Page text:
The Power of Passing It On

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We sat down with Andrea, Weld Seattle’s new Office Manager and a trusted House Manager, to give us the skinny on what it was like to get involved with Weld. Her story is a powerful example of how one person getting free can open the door for those behind them. Read on for more of Andrea’s journey and how things have turned out…



Tell us a little about life before Weld Seattle


“I have been a member of the Weld program for a year now. I am somebody with experience. I went to jail a couple of times and came to Weld out of drug and alcohol treatment.


When I went into drug and alcohol treatment this last time, I had completely exhausted all of my resources, all of my relationships, and all of my options. I literally owned nothing. I had nothing at all except the suggestions of others and what worked for them. Those suggestions were absolutely my only option to move forward and try to get this thing.


Substance abuse was something that I struggled with on and off my whole adult life. At one point, I had 12 years of sobriety. I had had long stints of sobriety, but whenever I would relapse, I would burn everything to the ground.


In my last relapse, I added heroin to the list of drugs that I was using. Within two months, I overdosed and was technically dead. Thank God I was found in time and my life was saved.


Two months before that relapse, I was in a waterfront apartment with a great job. I was dating. I was taking care of myself in a normal way.


But what I believe I hadn't done was take the time to put a good recovery routine in place, so I would be able to handle stressful things, and set boundaries around people that I didn't need to hang around—people that weren't doing the right thing and weren't taking care of themselves.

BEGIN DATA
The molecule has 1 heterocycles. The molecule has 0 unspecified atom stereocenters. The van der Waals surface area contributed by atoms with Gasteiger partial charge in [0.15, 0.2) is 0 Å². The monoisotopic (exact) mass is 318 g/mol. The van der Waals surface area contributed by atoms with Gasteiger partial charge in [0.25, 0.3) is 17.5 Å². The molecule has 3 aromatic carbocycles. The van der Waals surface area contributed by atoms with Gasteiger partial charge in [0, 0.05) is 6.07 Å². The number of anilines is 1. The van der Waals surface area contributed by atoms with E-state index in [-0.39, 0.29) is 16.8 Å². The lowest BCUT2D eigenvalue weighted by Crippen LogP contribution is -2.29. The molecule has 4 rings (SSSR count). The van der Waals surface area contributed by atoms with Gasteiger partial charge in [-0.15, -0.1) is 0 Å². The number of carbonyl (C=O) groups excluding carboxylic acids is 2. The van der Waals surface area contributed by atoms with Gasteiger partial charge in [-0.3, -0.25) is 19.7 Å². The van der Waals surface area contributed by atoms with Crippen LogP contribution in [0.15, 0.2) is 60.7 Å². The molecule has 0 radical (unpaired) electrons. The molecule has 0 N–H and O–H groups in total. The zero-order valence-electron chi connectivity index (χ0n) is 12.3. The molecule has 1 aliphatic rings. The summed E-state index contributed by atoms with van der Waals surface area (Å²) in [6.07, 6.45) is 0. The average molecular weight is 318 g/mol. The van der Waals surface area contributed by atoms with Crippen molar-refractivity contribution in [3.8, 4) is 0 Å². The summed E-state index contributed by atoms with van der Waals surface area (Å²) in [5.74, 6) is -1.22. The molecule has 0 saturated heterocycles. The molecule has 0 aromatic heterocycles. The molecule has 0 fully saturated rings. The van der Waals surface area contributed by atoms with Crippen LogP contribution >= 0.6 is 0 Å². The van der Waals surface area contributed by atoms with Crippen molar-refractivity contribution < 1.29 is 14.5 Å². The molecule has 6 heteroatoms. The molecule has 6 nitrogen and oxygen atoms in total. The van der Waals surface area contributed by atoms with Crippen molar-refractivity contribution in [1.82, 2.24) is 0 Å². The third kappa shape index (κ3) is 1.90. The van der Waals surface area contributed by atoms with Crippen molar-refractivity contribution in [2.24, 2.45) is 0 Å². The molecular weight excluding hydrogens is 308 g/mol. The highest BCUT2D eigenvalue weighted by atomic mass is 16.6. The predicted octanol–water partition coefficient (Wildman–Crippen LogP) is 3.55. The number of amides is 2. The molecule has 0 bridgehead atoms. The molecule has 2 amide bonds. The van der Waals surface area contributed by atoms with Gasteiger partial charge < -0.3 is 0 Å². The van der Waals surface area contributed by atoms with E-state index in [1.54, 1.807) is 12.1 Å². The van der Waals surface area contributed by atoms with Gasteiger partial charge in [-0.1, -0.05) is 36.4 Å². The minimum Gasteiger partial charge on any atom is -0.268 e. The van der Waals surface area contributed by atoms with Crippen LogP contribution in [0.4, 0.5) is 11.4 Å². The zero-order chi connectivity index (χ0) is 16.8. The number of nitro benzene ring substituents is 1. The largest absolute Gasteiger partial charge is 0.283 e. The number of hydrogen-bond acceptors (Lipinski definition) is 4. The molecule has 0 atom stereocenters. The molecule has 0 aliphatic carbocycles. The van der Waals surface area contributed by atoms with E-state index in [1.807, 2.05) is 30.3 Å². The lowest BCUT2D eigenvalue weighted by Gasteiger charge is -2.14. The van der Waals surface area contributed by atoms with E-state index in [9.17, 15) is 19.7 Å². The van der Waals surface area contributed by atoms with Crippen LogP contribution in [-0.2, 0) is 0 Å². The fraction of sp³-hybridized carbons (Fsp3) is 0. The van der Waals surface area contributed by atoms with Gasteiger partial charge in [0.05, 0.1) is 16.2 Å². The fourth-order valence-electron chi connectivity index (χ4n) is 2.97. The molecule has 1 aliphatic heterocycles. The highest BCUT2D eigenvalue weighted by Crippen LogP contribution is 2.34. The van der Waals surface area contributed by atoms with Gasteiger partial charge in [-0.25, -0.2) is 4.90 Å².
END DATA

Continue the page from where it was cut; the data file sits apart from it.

So that was what I learned this last relapse. I also learned that just because I'm a drug addict does not mean that I'm not an alcoholic. My experience with alcohol in my last relapse showed me that I am definitely an alcoholic.


When I was in the hospital, recovering from that heroin overdose, I didn't have a phone. I had basically come back from death and I didn't have anything. I didn't have any phone numbers, nothing. But I remembered the phone number of a guy I knew from the drug scene who had four years sober. I called him and he said, ‘Hey, I work a couple of blocks away. I’ll be right there.’


He told me he was working for Weld and that he was coming to visit me. So he came to the hospital, scooped me up, gave me a big ol’ hug. And he said ‘We're going to get through this.’ I went straight to treatment from there. He talked to Carolyn, who is a Weld house manager. I did a phone interview with her, and after that my family applied for me to get into Weld.


The only thing I did was be willing to do whatever anyone said. I took whatever opportunity presented itself and said yes.”

On the lifesaving power of community….


“Before I came into recovery, I believed it meant I was going to have a boring life. I thought I wasn’t going to have fun or be social anymore. All those fears were there.

One of my biggest wishes and prayers coming into recovery was ‘Dear God, let me please make friends. Dear God, let me please be connected to people.’ And I meant connected to people in ways that are not just about ego, you know? Which is unfamiliar territory for a drug addict.

It was scary, but I feel such a sense of usefulness now that it brings me to tears. I'm just so grateful to help others because what I get to do every day here keeps me sober and I couldn't have written a recipe for that myself.


It's been a year now. Now I am the Office Manager for Weld, as well as a House Manager. I have a 20-year background as a paralegal, so my work skills transferred over really well into Weld.